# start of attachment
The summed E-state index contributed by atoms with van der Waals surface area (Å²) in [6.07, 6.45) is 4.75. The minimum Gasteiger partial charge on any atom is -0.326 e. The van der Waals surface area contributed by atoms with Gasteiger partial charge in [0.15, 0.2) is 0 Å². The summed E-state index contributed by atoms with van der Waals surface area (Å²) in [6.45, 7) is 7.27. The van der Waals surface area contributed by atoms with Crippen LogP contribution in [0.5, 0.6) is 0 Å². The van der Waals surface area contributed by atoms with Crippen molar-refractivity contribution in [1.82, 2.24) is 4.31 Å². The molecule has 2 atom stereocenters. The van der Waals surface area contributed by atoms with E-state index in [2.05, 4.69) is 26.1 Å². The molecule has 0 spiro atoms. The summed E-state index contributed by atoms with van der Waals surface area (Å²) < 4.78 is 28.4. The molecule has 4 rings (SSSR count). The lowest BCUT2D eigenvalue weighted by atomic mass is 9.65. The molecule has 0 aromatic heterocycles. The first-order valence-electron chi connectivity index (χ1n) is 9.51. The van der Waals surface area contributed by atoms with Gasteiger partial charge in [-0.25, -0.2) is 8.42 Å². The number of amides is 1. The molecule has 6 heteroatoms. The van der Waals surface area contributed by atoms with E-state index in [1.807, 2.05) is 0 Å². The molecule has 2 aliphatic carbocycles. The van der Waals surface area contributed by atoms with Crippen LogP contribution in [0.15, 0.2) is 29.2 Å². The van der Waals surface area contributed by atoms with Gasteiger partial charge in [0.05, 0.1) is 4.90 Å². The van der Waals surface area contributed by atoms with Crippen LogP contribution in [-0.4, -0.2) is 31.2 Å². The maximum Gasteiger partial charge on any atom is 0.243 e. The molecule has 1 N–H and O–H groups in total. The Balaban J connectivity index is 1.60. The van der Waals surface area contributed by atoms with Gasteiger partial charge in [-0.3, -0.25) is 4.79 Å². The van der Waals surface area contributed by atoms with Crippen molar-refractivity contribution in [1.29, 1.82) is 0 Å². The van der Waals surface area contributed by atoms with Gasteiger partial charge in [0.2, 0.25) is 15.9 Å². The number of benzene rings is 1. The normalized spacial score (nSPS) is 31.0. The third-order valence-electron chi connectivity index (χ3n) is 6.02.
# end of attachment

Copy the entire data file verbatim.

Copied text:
The summed E-state index contributed by atoms with van der Waals surface area (Å²) in [6.07, 6.45) is 4.75. The minimum Gasteiger partial charge on any atom is -0.326 e. The van der Waals surface area contributed by atoms with Gasteiger partial charge in [0.15, 0.2) is 0 Å². The summed E-state index contributed by atoms with van der Waals surface area (Å²) in [6.45, 7) is 7.27. The van der Waals surface area contributed by atoms with Crippen LogP contribution in [0.5, 0.6) is 0 Å². The van der Waals surface area contributed by atoms with Crippen molar-refractivity contribution in [1.82, 2.24) is 4.31 Å². The molecule has 2 atom stereocenters. The van der Waals surface area contributed by atoms with E-state index in [2.05, 4.69) is 26.1 Å². The molecule has 0 spiro atoms. The summed E-state index contributed by atoms with van der Waals surface area (Å²) < 4.78 is 28.4. The molecule has 4 rings (SSSR count). The lowest BCUT2D eigenvalue weighted by atomic mass is 9.65. The molecule has 0 aromatic heterocycles. The first-order valence-electron chi connectivity index (χ1n) is 9.51. The van der Waals surface area contributed by atoms with Gasteiger partial charge in [-0.25, -0.2) is 8.42 Å². The number of amides is 1. The molecule has 6 heteroatoms. The van der Waals surface area contributed by atoms with E-state index in [1.807, 2.05) is 0 Å². The molecule has 2 aliphatic carbocycles. The van der Waals surface area contributed by atoms with Crippen LogP contribution in [0.15, 0.2) is 29.2 Å². The van der Waals surface area contributed by atoms with Gasteiger partial charge in [0.05, 0.1) is 4.90 Å². The van der Waals surface area contributed by atoms with Crippen LogP contribution in [-0.4, -0.2) is 31.2 Å². The maximum Gasteiger partial charge on any atom is 0.243 e. The molecule has 1 N–H and O–H groups in total. The Balaban J connectivity index is 1.60. The van der Waals surface area contributed by atoms with Gasteiger partial charge in [-0.3, -0.25) is 4.79 Å². The van der Waals surface area contributed by atoms with Crippen molar-refractivity contribution in [1.29, 1.82) is 0 Å². The van der Waals surface area contributed by atoms with Gasteiger partial charge in [0.2, 0.25) is 15.9 Å². The number of benzene rings is 1. The normalized spacial score (nSPS) is 31.0. The third-order valence-electron chi connectivity index (χ3n) is 6.02.